RIP Michael Nesmith

In 1966 I was at a difficult age.  I was a little too young to have ridden the Beatles wave, but old enough that I knew I wasn’t a little kid anymore and wanting to connect with the rock `n roll world.  When the Monkees hit the scene, they were just my speed.  Like most of my girlfriends, I loved the pre-fab group (although at the age of 11, I didn’t really understand that part to begin with).  Since most of my friends adored Davy, I resisted that tug and settled on Peter Tork.  I knew he was the oldest Monkee, but he played a lovable goof who came off as the youngest, most vulnerable.  I was a loyal Monkees fan until the band broke up 1969 (if you are a fan, you might protest this date, but I count the breakup as early `69 when Peter resigned.)  I won’t go so far as to say that I went to Carleton because Peter has also attended, but it would be a lie to say I wasn’t aware!

I was sad to see that Michael Nesmith passed away on Friday.  He was never my favorite but I did like the “twang” that was in the songs that he penned and sang.  His signature wool cap came about when he wore it to the first audition for the tv show and one of the producers remembered it.  It was also said that he was very calm at that audition, giving off an air of not caring whether he got a part or not.  He carried that aloofness with him throughout his Monkees’ career; there were a few times that he did not appear with the group in later reunion gigs, although he had just finished on a tour a few weeks before his death.   He wrote many of their songs; my favorite is probably “You May Just Be the One”:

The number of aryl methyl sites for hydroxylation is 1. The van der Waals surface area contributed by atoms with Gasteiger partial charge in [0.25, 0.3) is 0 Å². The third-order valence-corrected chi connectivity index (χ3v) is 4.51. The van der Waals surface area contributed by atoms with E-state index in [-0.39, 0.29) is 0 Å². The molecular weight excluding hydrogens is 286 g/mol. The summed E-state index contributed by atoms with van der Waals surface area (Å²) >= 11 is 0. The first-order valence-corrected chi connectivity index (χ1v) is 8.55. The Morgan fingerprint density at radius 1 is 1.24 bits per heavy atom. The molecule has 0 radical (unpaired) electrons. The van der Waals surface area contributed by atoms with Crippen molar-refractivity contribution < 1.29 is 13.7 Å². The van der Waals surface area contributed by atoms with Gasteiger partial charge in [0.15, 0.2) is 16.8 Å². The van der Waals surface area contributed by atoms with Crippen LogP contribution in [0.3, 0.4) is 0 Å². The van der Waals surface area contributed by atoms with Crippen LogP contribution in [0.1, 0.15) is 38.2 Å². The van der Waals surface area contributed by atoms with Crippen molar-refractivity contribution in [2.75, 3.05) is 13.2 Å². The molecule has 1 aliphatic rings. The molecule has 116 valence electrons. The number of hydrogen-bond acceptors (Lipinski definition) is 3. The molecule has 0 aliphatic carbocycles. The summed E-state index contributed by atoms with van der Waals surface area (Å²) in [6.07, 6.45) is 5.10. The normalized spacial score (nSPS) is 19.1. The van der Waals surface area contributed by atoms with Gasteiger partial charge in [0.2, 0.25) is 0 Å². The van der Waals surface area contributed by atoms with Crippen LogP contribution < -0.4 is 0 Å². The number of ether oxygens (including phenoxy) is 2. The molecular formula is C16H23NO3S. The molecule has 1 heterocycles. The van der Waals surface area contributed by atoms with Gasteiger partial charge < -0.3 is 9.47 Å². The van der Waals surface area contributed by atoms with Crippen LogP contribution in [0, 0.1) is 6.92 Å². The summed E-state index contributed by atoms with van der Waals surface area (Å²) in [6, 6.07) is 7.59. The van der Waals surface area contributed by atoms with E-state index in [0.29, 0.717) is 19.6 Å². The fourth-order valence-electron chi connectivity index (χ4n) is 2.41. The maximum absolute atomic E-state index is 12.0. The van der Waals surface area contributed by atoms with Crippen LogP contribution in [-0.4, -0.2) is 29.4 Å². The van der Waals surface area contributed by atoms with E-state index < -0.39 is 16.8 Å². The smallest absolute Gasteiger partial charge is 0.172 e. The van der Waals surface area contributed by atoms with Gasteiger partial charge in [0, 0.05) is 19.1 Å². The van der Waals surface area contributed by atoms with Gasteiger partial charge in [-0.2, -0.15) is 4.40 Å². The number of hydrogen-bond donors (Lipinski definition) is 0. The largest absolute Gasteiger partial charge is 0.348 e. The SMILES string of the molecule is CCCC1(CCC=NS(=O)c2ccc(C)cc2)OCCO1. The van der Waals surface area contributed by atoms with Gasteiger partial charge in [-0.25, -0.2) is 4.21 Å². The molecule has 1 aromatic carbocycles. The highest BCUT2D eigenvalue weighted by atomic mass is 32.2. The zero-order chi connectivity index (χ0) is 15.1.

In a side note, I found out many years later that his mother was the inventor of Liquid Paper.  In this day and age of the computer and word processing software you might not know what Liquid Paper is, but if you were a secretary or typist during the 70s and 80s, you certainly do.  It was a lifesaver back then. 

With Michael’s death, there is only one Monkee left – Mickey Dolenz.  Davy passed away in 2012 and my Peter passed away almost 3 years ago now.  I know that their music is now considered a little on the bubblegum pop spectrum, but they are still my first love.  I got out all their CDs and played them over the weekend.

Did you have any hero worship when you were younger?

54 thoughts on “RIP Michael Nesmith”

  1. I think probably Joni Mitchell comes as close as anyone – in my early 20s I just idolized her, and bought each new album as it came out – until she veered to more of a jazz sound. Now I wish I’d stuck with her and explored that side… still could I suppose. Last album I bought was Hissing of Summer Lawns.